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Medial temporal lobe activations in recognition memory: Is stimulus category or recollection versus familiarity the crucial factor?
Fourteenth Annual Meeting of the Cognitive Neuroscience Society, A77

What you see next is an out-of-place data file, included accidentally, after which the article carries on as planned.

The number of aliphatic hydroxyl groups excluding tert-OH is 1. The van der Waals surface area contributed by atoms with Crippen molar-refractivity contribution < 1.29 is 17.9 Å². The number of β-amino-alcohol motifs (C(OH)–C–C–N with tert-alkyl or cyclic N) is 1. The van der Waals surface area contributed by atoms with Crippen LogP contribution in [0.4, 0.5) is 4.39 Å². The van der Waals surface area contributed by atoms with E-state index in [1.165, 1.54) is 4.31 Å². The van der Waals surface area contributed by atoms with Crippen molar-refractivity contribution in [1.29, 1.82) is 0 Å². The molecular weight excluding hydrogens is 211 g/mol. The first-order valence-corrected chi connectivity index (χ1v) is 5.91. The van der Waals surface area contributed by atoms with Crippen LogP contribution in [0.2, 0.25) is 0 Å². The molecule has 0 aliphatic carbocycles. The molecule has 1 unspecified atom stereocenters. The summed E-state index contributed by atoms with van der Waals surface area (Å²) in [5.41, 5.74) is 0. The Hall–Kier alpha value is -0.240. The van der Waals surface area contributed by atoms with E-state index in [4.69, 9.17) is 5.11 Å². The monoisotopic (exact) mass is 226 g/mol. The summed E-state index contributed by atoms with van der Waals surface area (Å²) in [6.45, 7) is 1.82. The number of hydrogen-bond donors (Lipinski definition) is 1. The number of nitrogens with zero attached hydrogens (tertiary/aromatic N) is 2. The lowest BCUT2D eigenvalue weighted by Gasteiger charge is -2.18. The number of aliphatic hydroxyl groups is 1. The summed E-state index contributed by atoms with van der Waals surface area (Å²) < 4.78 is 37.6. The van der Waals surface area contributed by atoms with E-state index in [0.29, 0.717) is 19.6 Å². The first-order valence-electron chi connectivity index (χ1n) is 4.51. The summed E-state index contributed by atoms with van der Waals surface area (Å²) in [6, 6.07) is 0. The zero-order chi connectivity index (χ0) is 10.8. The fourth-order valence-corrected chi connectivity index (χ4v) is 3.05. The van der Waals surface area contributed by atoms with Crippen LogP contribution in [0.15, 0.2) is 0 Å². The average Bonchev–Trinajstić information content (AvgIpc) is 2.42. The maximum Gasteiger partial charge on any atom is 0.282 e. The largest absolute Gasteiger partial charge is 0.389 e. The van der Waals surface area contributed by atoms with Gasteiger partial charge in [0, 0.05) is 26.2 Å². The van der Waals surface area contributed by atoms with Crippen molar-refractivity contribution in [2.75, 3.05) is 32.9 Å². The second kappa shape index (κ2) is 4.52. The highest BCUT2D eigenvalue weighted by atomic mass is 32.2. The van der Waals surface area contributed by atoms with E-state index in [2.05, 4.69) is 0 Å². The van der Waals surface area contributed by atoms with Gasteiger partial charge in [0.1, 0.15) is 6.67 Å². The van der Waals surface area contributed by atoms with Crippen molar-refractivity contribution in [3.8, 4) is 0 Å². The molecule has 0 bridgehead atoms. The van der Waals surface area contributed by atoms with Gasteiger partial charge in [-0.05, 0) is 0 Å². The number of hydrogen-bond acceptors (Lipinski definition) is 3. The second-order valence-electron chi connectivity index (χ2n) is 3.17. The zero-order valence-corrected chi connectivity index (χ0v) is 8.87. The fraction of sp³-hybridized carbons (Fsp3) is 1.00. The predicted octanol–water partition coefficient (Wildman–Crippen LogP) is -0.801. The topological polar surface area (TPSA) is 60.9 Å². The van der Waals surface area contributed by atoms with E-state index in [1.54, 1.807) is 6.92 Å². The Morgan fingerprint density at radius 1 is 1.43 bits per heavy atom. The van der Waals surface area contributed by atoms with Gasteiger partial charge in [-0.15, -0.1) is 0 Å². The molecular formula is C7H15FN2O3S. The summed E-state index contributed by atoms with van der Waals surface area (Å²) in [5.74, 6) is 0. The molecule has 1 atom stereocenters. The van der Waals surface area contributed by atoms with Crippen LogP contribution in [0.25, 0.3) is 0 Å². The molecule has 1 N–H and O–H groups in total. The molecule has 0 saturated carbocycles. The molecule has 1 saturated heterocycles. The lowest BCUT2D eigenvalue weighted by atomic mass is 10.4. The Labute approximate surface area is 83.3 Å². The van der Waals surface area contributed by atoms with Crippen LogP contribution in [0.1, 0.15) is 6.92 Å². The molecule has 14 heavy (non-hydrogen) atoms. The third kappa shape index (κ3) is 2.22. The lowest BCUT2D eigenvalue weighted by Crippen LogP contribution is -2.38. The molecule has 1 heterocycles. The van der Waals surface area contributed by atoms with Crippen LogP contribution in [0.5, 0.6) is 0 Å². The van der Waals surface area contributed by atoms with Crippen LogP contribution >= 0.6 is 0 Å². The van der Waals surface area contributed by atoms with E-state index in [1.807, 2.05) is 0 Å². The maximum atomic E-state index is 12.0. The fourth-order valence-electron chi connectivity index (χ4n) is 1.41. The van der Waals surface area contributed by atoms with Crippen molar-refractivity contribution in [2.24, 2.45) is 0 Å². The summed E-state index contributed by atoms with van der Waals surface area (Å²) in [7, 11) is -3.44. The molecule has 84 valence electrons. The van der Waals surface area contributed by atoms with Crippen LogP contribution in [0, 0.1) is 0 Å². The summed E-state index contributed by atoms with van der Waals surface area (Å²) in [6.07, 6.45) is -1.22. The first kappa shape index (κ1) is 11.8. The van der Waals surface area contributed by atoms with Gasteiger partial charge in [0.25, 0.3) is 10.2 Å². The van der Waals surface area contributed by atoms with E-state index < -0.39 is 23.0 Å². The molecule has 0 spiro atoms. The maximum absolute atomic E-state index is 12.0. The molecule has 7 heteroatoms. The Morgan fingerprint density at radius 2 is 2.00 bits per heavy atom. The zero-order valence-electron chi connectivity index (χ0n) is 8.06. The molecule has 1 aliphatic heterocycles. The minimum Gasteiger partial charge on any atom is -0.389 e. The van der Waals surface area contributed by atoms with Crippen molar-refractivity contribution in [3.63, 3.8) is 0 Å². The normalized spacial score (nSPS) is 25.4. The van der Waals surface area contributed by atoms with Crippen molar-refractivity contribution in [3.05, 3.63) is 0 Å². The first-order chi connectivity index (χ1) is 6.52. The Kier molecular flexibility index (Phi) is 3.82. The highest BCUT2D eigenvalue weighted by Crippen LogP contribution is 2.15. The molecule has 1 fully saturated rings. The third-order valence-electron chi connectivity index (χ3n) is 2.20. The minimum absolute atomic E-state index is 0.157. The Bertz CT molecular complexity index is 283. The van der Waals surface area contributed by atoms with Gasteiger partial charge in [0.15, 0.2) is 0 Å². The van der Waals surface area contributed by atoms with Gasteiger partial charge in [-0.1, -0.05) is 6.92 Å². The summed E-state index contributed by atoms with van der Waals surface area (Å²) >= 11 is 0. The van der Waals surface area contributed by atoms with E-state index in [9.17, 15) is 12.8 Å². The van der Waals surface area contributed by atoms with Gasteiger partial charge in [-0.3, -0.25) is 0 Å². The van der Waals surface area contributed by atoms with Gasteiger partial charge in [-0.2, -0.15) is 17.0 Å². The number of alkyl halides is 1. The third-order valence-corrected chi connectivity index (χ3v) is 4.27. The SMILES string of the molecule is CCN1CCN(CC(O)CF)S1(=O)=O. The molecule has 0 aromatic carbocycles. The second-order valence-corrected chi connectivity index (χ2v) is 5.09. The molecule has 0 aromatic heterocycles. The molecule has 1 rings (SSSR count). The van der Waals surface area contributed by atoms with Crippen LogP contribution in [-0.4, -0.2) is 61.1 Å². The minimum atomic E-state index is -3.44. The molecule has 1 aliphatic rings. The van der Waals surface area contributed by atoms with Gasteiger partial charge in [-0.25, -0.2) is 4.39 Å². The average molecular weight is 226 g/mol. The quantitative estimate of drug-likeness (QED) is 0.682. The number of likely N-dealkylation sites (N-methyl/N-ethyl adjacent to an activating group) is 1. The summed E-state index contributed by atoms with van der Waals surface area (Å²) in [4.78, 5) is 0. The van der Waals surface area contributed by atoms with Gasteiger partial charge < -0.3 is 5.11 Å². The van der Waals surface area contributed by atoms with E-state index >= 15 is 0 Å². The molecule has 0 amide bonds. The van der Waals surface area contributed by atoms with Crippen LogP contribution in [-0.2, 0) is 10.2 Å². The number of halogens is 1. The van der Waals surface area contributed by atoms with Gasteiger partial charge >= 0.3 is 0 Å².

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We have recently demonstrated that whilst amnesic patients with broad medial temporal lobe (MTL) damage are impaired in recognition memory (RM) for faces and spatial scenes, patients with damage limited to the hippocampus show a selective preservation of RM for faces. We proposed that it is the nature of scene versus face stimuli that produced the selective RM deficit associated with hippocampal damage. An alternative explanation, however, is that RM for scenes relies more heavily on hippocampally-dependent recollective processes, whereas RM for faces can be mediated by familiarity signals in adjacent cortical regions; i.e. it is the type of memory process, rather than nature of stimuli, that best explains the division of labour in the MTL. In order to disentangle these two possibilities, we conducted an fMRI study involving RM for faces and scenes, that incorporated measures of both subjective and objective levels of recollection and familiarity. Preliminary analysis of the encoding phase, contrasting subsequent “remember” responses with subsequent misses, revealed bilateral amygdala and parahippocampal activations for faces and scenes respectively. Notably, the analysis revealed no subsequent memory effects common to both stimulus categories. At retrieval, a comparison of “remember” responses with “familiar” responses revealed bilateral amygdala activation for faces, and notably bilateral mid/posterior hippocampal activation common to both stimulus categories. These results suggest that consideration of both stimulus category and recollection versus familiarity are essential when investigating the division of labour in the MTL.